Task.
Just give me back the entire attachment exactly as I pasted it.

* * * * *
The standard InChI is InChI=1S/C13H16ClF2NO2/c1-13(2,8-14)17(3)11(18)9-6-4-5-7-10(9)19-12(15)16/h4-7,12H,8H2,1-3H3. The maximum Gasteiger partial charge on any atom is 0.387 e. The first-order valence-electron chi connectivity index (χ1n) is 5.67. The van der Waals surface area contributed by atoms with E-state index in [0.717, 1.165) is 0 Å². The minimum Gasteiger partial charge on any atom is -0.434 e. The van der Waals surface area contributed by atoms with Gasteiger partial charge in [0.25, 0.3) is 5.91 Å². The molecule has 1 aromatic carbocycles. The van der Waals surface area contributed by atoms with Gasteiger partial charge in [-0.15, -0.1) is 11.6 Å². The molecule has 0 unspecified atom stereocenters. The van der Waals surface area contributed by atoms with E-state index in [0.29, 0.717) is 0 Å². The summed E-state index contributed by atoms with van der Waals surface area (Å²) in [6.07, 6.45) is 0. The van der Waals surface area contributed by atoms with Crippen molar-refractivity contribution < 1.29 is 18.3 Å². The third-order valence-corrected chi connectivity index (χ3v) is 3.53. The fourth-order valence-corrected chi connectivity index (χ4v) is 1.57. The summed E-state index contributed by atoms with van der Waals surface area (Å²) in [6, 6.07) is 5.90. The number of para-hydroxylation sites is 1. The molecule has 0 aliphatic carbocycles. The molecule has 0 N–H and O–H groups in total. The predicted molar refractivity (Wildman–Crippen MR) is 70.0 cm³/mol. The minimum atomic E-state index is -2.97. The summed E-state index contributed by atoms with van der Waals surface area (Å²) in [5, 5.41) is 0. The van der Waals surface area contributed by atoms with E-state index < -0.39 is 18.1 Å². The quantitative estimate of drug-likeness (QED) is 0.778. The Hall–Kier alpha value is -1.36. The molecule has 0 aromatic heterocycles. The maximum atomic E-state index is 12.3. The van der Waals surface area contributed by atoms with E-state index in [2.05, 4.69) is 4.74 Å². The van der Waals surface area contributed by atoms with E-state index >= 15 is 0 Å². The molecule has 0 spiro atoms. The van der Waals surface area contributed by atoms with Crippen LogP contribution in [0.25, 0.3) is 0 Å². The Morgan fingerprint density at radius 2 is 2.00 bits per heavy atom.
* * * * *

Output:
The standard InChI is InChI=1S/C13H16ClF2NO2/c1-13(2,8-14)17(3)11(18)9-6-4-5-7-10(9)19-12(15)16/h4-7,12H,8H2,1-3H3. The maximum Gasteiger partial charge on any atom is 0.387 e. The first-order valence-electron chi connectivity index (χ1n) is 5.67. The van der Waals surface area contributed by atoms with E-state index in [0.717, 1.165) is 0 Å². The minimum Gasteiger partial charge on any atom is -0.434 e. The van der Waals surface area contributed by atoms with Gasteiger partial charge in [0.25, 0.3) is 5.91 Å². The molecule has 1 aromatic carbocycles. The van der Waals surface area contributed by atoms with Gasteiger partial charge in [-0.15, -0.1) is 11.6 Å². The molecule has 0 unspecified atom stereocenters. The van der Waals surface area contributed by atoms with E-state index in [0.29, 0.717) is 0 Å². The summed E-state index contributed by atoms with van der Waals surface area (Å²) in [6.07, 6.45) is 0. The van der Waals surface area contributed by atoms with Crippen molar-refractivity contribution < 1.29 is 18.3 Å². The third-order valence-corrected chi connectivity index (χ3v) is 3.53. The fourth-order valence-corrected chi connectivity index (χ4v) is 1.57. The summed E-state index contributed by atoms with van der Waals surface area (Å²) in [6, 6.07) is 5.90. The number of para-hydroxylation sites is 1. The molecule has 0 aliphatic carbocycles. The molecule has 0 N–H and O–H groups in total. The predicted molar refractivity (Wildman–Crippen MR) is 70.0 cm³/mol. The minimum atomic E-state index is -2.97. The summed E-state index contributed by atoms with van der Waals surface area (Å²) in [5, 5.41) is 0. The van der Waals surface area contributed by atoms with E-state index < -0.39 is 18.1 Å². The quantitative estimate of drug-likeness (QED) is 0.778. The Hall–Kier alpha value is -1.36. The molecule has 0 aromatic heterocycles. The maximum atomic E-state index is 12.3. The van der Waals surface area contributed by atoms with E-state index in [2.05, 4.69) is 4.74 Å². The van der Waals surface area contributed by atoms with E-state index >= 15 is 0 Å². The molecule has 0 spiro atoms. The van der Waals surface area contributed by atoms with Crippen LogP contribution in [0.25, 0.3) is 0 Å². The Morgan fingerprint density at radius 2 is 2.00 bits per heavy atom.